Author James Baldwin sitting with arms resting on knees and a cigarette in his hand.

6 James Baldwin Quotes on Race and Justice that Still Resonate

James Baldwin’s eloquent expressions and rich depictions of Black characters illustrated the Black consciousness movement during the late 20th century. His work serves as a gateway for all people—Black and otherwise—to understand race, sexuality, and the relentless pursuit of justice. Here are some quotes from his work. 


• Read one of the pieces referenced below in full and explore the meaning of the quote with a friend or colleague.

• Consider: What form of art do you use to express yourself, if any? How can you use that space to critique the world you live in?

• Watch “If Beale Street Could Talk,” a recently released movie adaptation of James Baldwin’s novel that “fictionalizes” Baldwin’s literal and metaphorical concerns about American prisons (Time).

The Fire Next Time, 1963

In this popular essay, Baldwin detailed his evangelical childhood and his views on the treatment and condition of Black people in America.

“Long before the Negro child perceives this difference, and even longer before he understands it, he has begun to react to it, he has begun to be controlled by it. Every effort made by the child’s elders to prepare him for a fate from which they cannot protect him causes him secretly, in terror, to begin to await, without knowing that he is doing so, his mysterious and inexorable punishment.”

No Name in the Street, 1972

Baldwin critiques how the criminal legal system unfairly targets Black people.

“If one really wishes to know how justice is administered in a country, one does not question the policemen, the lawyers, the judges, or the protected members of the middle class. One goes to the unprotected … and listens to their testimony.”

This is the book that also contains this oft-quoted line. Consider how its context changes when you know it’s rooted in systemic injustice in mass incarceration:

“Not everything that is faced can be changed, but nothing can be changed until it is faced.”

The Creative Process, 1962

James Baldwin included a self-reflective piece for his anthology “The Price of the Ticket: Collected Nonfiction.” In his essay “The Creative Process,” Baldwin outlines his view of the role of the artist in an inherently unjust world.

“But the conquest of the physical world is not man’s only duty. He is also enjoined to conquer the great wilderness of himself. The precise role of the artist, then, is to illuminate that darkness, blaze roads through that vast forest, so that we will not, in all our doing, lose sight of its purpose, which is, after all, to make the world a more human dwelling place.”

The Devil Finds Work, 1976

Baldwin also was a critic of contemporary media during his lifetime. He wrote this essay on the racial depictions in American films. In it, he names the power that stories and narratives have on our understanding of the world.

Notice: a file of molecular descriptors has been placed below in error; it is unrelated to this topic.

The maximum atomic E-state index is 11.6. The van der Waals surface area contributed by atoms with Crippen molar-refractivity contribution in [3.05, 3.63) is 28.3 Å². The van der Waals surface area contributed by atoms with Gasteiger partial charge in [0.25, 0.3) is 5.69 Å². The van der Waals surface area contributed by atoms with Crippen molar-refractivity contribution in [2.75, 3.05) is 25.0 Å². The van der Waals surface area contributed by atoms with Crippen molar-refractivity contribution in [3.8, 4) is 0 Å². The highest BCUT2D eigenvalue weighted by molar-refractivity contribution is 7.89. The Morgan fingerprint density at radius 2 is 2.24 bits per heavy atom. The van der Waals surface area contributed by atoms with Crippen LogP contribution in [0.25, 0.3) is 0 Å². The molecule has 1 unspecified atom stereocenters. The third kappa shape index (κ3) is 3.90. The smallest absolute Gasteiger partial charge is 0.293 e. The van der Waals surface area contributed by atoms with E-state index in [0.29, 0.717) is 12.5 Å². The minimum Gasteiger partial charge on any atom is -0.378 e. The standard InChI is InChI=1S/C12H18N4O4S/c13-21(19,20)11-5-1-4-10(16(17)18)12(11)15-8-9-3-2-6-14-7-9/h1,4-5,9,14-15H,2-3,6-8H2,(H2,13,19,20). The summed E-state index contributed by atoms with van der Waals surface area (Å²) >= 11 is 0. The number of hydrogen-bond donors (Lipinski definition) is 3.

“I think it was T.S. Eliot who observed that the people cannot bear very much reality. This may be true enough, as far as it goes, so much depending on what the word ‘people’ brings to mind: I think that we bear a little more reality than we might wish. In any case, in order for a person to bear his life, he needs a valid re-creation of that life, which is why, as Ray Charles might put it, blacks choose to sing the blues.”

Nobody Knows My Name: More Notes of a Native Son, 1961

This compilation offers revised versions of his previous work and a reflection on the role of Blackness in both the U.S. and Europe.

“In America, the color of my skin had stood between myself and me; in Europe, that barrier was down. Nothing is more desirable than to be released from an affliction, but nothing is more frightening than to be divested of a crutch. It turned out that the question of who I was was not solved because I removed myself from the social forces which menaced me-anyway, these forces had become interior, and I had dragged them across the ocean with me. The question of who I was had at last become a personal question, and the answer was to be found in me.”

Go Tell It On the Mountain, 1953

Jame Baldwin also wrote fiction, the most prominent of which is “Go Tell It On the Mountain,” a semi-autobiographical novel. Through the story of its main character, teenager John Grimes, Baldwin fictionalized his own history of sexuality, race, and religion.

“John stared at Elisha all during the lesson, admiring the timbre of Elisha’s voice, much deeper and manlier than his own, admiring the leanness, and grace, and strength, and darkness of Elisha in his Sunday suit, wondering if he would ever be holy as Elisha was holy.”

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Nicole Cardoza

Nicole is an entrepreneur, author, investor, speaker and magician passionate about reclaiming our right to be well.

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